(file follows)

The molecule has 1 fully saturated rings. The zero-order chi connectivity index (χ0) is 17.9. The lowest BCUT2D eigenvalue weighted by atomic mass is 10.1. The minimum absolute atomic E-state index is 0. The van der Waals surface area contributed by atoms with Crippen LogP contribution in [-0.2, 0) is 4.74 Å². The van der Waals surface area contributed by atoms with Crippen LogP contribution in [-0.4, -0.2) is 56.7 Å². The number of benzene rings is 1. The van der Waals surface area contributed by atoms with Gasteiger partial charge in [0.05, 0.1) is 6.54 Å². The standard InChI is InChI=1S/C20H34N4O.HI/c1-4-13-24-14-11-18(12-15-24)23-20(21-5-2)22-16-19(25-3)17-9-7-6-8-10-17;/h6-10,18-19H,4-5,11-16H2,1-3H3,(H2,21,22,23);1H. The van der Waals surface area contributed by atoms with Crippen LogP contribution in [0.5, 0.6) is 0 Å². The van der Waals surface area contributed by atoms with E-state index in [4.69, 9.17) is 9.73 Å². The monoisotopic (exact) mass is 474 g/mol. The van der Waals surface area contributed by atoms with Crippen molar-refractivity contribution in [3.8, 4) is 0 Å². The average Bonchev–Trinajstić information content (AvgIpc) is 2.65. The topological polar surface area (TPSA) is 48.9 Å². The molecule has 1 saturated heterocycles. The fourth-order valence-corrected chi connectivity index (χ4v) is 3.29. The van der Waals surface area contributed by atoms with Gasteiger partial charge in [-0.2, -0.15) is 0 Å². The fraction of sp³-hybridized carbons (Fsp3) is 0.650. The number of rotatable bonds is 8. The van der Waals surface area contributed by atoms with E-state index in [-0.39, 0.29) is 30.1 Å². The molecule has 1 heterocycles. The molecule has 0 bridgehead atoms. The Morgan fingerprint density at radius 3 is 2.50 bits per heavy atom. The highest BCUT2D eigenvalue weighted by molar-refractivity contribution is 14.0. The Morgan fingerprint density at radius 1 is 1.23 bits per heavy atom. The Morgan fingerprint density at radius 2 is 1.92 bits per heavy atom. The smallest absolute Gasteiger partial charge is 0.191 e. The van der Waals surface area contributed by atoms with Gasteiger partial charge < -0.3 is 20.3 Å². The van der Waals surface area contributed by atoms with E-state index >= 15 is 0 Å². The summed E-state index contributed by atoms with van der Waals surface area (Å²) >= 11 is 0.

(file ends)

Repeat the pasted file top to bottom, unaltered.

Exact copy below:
The molecule has 1 fully saturated rings. The zero-order chi connectivity index (χ0) is 17.9. The lowest BCUT2D eigenvalue weighted by atomic mass is 10.1. The minimum absolute atomic E-state index is 0. The van der Waals surface area contributed by atoms with Crippen LogP contribution in [-0.2, 0) is 4.74 Å². The van der Waals surface area contributed by atoms with Crippen LogP contribution in [-0.4, -0.2) is 56.7 Å². The number of benzene rings is 1. The van der Waals surface area contributed by atoms with Gasteiger partial charge in [0.05, 0.1) is 6.54 Å². The standard InChI is InChI=1S/C20H34N4O.HI/c1-4-13-24-14-11-18(12-15-24)23-20(21-5-2)22-16-19(25-3)17-9-7-6-8-10-17;/h6-10,18-19H,4-5,11-16H2,1-3H3,(H2,21,22,23);1H. The van der Waals surface area contributed by atoms with Crippen LogP contribution in [0.5, 0.6) is 0 Å². The van der Waals surface area contributed by atoms with E-state index in [4.69, 9.17) is 9.73 Å². The monoisotopic (exact) mass is 474 g/mol. The van der Waals surface area contributed by atoms with Crippen molar-refractivity contribution in [3.8, 4) is 0 Å². The average Bonchev–Trinajstić information content (AvgIpc) is 2.65. The topological polar surface area (TPSA) is 48.9 Å². The molecule has 1 saturated heterocycles. The fourth-order valence-corrected chi connectivity index (χ4v) is 3.29. The van der Waals surface area contributed by atoms with Gasteiger partial charge in [-0.2, -0.15) is 0 Å². The fraction of sp³-hybridized carbons (Fsp3) is 0.650. The number of rotatable bonds is 8. The van der Waals surface area contributed by atoms with E-state index in [-0.39, 0.29) is 30.1 Å². The molecule has 1 heterocycles. The molecule has 0 bridgehead atoms. The Morgan fingerprint density at radius 3 is 2.50 bits per heavy atom. The highest BCUT2D eigenvalue weighted by molar-refractivity contribution is 14.0. The Morgan fingerprint density at radius 1 is 1.23 bits per heavy atom. The Morgan fingerprint density at radius 2 is 1.92 bits per heavy atom. The smallest absolute Gasteiger partial charge is 0.191 e. The van der Waals surface area contributed by atoms with Gasteiger partial charge < -0.3 is 20.3 Å². The van der Waals surface area contributed by atoms with E-state index >= 15 is 0 Å². The summed E-state index contributed by atoms with van der Waals surface area (Å²) >= 11 is 0.